Peruvian bonds registered their largest two-day gain in 10 months on speculation the domestic economy will weather Europe’s sovereign-debt turmoil.
The price of the nation’s 7.84 percent sol-denominated bond due in August 2020 rose 0.45 centimo to 120.32 centimos, extending its two-day increase to 1.22 centimos, the most since Aug. 24. The yield dropped six basis points, or 0.06 percentage point, to 4.76 percent in trading today.
“Domestic demand for the most part is still quite resilient,” said Siobhan Morden, the head of Latin America fixed-income strategy at Jefferies Group Inc. in New York. “There’s a lot of liquidity and it’s got to go somewhere. You’d rather be in Peruvian or Mexican credit risk than European credit risk because they offer a growth differential.”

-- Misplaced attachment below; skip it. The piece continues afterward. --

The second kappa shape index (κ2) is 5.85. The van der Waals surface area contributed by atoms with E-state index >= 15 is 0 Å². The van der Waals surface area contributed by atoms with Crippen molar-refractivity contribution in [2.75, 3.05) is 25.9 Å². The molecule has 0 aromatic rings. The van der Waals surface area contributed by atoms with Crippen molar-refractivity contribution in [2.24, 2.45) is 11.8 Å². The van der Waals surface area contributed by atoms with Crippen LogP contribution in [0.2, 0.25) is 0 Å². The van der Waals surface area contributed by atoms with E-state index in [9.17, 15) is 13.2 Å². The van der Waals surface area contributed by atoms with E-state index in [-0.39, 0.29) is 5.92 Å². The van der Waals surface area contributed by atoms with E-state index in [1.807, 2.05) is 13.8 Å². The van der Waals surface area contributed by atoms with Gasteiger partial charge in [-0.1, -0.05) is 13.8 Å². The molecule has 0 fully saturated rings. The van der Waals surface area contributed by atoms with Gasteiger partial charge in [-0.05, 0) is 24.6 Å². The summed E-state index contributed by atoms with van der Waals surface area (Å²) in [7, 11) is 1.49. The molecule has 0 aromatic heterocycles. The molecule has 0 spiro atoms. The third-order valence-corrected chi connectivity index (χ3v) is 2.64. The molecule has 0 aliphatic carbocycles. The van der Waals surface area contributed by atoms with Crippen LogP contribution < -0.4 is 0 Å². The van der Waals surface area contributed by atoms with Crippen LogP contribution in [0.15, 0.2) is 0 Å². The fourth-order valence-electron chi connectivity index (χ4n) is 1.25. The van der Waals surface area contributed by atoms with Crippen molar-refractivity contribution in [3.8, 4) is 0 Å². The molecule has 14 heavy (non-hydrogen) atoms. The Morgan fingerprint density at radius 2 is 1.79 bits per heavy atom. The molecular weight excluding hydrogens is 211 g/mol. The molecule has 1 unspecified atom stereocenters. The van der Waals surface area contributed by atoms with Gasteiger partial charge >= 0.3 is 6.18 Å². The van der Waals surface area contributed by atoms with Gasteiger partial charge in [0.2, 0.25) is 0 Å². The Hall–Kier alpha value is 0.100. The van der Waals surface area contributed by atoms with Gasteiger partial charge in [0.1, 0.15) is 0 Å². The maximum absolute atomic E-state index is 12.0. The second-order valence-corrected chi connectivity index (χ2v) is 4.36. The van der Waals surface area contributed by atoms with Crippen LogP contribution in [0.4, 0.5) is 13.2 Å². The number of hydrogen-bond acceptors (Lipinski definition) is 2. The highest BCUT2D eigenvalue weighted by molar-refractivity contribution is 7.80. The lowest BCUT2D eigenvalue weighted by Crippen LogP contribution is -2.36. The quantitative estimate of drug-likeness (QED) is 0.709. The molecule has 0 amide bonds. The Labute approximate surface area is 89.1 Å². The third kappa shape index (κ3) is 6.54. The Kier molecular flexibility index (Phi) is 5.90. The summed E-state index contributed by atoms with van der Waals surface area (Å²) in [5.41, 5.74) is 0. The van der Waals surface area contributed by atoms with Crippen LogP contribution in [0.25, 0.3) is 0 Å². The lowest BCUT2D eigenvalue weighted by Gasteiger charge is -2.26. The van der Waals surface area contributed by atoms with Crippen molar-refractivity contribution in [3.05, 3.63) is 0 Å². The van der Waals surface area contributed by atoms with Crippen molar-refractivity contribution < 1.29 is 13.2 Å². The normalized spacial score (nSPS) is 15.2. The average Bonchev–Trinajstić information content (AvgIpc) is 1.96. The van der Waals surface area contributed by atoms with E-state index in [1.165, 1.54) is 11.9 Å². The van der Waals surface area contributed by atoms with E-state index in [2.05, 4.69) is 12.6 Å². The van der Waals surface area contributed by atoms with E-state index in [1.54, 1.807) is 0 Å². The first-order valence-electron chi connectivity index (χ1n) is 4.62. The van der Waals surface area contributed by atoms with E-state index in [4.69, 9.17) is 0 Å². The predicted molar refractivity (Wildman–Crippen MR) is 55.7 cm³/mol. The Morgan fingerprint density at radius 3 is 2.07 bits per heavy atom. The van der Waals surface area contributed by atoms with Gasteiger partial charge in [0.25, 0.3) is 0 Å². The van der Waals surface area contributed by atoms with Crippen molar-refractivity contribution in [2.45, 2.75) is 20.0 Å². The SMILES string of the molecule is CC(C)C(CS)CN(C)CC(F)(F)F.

The sol appreciated 0.2 percent to 2.6290 per U.S. dollar according to Deutsche Bank AG’s local unit. The central bank purchased $151 million in the spot market to slow gains in the sol.
Peru’s economic activity probably expanded more than 5 percent in May after 4.4 percent growth in April, Banco de Credito del Peru said in a note e-mailed to clients yesterday.
The Andean country’s economy will expand almost 6 percent this year, bolstered by domestic demand and a recovery in China, Peru’s central bank President Julio Velarde said in an interview yesterday in Shanghai.
Policy makers in Peru will keep their target lending rate at 4.25 percent for a 14th straight month at a meeting today, according to the median forecast among economists by Bloomberg.